Imagine how many times you’re going to say something like that in a month or year. But keep saying it. Keep linking your family’s name—the Trent family, the Burr family, the Gigowski family—to that outcome that you’re looking to reinforce. Doing so will build who you are as a family into their hearts and minds—a family who is willing to step up and make things right.
6. Be Aware of Ways to Reinforce Responsibility
How many times have you seen a person who is young, healthy, and has no disability sticker on their car pull into a handicapped spot to run into the store? When you walk to the door of the store, be sure to make a point about what kind of culture your family carries with it. You might say, “Remember, we don’t park in disability spaces. Those are for people who need help walking. We can walk a little further so that we don’t take hurting people’s parking spaces.”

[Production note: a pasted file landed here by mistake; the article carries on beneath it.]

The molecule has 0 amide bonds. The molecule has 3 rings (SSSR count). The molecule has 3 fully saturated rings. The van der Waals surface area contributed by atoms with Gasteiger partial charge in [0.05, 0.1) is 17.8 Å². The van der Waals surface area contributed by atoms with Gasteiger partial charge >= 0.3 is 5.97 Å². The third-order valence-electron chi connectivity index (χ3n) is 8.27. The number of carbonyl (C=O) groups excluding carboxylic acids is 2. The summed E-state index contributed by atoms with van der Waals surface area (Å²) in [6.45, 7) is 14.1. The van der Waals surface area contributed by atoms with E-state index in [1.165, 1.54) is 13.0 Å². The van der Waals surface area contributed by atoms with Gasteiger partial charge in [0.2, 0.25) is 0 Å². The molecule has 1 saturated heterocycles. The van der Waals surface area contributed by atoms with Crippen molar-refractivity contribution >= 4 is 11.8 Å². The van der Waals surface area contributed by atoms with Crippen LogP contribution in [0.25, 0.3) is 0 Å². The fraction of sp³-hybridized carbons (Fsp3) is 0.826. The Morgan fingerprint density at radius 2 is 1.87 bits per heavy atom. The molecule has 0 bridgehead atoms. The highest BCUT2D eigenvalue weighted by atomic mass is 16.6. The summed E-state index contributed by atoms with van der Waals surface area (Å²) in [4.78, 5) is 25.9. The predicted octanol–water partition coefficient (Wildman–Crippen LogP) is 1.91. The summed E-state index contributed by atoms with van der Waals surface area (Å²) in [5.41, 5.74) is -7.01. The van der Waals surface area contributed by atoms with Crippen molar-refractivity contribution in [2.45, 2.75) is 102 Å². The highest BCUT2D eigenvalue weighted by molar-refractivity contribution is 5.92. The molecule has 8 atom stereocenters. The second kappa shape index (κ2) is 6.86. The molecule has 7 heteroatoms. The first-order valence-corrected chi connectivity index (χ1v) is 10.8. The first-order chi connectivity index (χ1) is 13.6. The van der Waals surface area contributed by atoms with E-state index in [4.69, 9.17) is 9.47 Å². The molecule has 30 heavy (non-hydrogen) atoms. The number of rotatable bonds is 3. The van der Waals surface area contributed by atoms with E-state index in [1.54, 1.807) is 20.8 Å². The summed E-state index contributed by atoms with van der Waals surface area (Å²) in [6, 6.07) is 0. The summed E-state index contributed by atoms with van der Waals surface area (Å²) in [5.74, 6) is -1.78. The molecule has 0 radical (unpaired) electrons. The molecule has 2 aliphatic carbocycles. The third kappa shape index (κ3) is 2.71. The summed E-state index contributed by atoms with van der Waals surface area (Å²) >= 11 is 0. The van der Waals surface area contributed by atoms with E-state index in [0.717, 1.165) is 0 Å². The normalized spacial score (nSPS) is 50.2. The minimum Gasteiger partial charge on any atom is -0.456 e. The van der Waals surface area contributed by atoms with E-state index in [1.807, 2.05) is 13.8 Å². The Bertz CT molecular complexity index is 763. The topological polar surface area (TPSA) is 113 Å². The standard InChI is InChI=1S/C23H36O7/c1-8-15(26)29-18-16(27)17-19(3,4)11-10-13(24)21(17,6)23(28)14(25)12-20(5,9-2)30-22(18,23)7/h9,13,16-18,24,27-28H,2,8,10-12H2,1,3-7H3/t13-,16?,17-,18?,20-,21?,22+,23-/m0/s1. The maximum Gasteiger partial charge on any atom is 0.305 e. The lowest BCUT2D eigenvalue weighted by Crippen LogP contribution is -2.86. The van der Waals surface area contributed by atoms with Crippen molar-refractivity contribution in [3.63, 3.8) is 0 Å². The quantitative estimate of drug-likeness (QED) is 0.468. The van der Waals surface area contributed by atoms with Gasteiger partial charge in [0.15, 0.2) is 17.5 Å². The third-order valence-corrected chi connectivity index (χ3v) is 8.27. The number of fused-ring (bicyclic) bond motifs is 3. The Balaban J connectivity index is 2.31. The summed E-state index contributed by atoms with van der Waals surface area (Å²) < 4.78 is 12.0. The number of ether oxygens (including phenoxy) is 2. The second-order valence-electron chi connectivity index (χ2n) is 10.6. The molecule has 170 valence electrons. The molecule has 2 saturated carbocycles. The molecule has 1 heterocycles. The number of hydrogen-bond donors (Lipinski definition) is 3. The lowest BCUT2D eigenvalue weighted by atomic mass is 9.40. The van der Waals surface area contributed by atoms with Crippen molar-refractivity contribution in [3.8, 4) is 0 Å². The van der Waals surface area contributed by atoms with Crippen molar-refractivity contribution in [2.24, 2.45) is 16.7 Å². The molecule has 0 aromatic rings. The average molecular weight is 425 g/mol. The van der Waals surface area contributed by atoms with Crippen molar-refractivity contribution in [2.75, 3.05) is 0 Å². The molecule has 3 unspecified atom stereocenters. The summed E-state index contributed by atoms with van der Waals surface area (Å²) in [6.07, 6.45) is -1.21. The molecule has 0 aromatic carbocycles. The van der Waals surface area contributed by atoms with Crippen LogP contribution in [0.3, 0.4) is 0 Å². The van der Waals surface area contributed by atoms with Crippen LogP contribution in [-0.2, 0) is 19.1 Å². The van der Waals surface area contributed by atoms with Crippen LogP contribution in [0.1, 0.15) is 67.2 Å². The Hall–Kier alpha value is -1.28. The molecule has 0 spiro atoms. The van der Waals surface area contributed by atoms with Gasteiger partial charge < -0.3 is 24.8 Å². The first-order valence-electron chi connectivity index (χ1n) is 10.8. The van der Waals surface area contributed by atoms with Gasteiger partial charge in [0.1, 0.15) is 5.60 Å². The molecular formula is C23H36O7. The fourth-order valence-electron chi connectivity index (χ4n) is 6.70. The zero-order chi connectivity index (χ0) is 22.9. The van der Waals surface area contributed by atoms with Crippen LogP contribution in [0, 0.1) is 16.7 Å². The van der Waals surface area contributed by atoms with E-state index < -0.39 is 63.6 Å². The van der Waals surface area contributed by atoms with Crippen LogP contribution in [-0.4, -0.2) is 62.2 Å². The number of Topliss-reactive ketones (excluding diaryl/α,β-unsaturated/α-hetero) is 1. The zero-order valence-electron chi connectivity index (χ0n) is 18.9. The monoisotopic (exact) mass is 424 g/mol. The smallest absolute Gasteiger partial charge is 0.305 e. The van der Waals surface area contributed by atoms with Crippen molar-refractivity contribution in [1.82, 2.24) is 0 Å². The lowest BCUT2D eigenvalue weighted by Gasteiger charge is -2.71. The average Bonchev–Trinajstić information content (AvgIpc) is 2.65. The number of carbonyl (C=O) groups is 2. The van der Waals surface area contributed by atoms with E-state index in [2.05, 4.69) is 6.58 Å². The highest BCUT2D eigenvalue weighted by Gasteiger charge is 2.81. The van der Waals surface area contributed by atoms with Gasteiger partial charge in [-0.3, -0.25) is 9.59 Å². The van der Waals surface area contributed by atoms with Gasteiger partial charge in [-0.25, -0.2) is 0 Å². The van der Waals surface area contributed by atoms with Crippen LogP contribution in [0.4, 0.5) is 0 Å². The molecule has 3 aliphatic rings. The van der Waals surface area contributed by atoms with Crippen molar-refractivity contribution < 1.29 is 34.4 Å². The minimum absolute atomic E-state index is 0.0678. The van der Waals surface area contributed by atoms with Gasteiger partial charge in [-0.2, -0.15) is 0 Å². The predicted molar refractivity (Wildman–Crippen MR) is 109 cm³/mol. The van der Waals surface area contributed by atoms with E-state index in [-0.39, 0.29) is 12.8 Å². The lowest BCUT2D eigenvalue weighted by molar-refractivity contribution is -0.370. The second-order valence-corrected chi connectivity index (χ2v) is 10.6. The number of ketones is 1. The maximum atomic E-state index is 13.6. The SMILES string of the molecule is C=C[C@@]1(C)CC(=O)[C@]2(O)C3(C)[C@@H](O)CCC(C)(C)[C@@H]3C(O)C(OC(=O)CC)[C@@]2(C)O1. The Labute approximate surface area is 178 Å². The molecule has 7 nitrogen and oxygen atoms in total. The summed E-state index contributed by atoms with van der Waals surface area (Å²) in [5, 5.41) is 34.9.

This same errand to the grocery store can be a lesson in showing your kids that your family doesn’t leave the shopping cart in the middle of the parking lot for someone else to push to the collection space. You can also make sure to say “thank you” to the people who bag the groceries before walking to the car. Teaching your kids responsibility in these ways can also nurture a servant’s heart in your children.
These six attitudes can help create a culture of responsibility in your family. They can supplement all of the other creative ideas about how to teach your child to embrace chores and be responsible. None of these ideas are formulas for complete success, but they are great ways to build a positive view of responsibility. Therefore, teaching these attitudes to your kids can strengthen their hearts, life, relationships, commitments, and faith for the rest of their lives.
© 2020 John Trent and Focus on the Family. All rights reserved.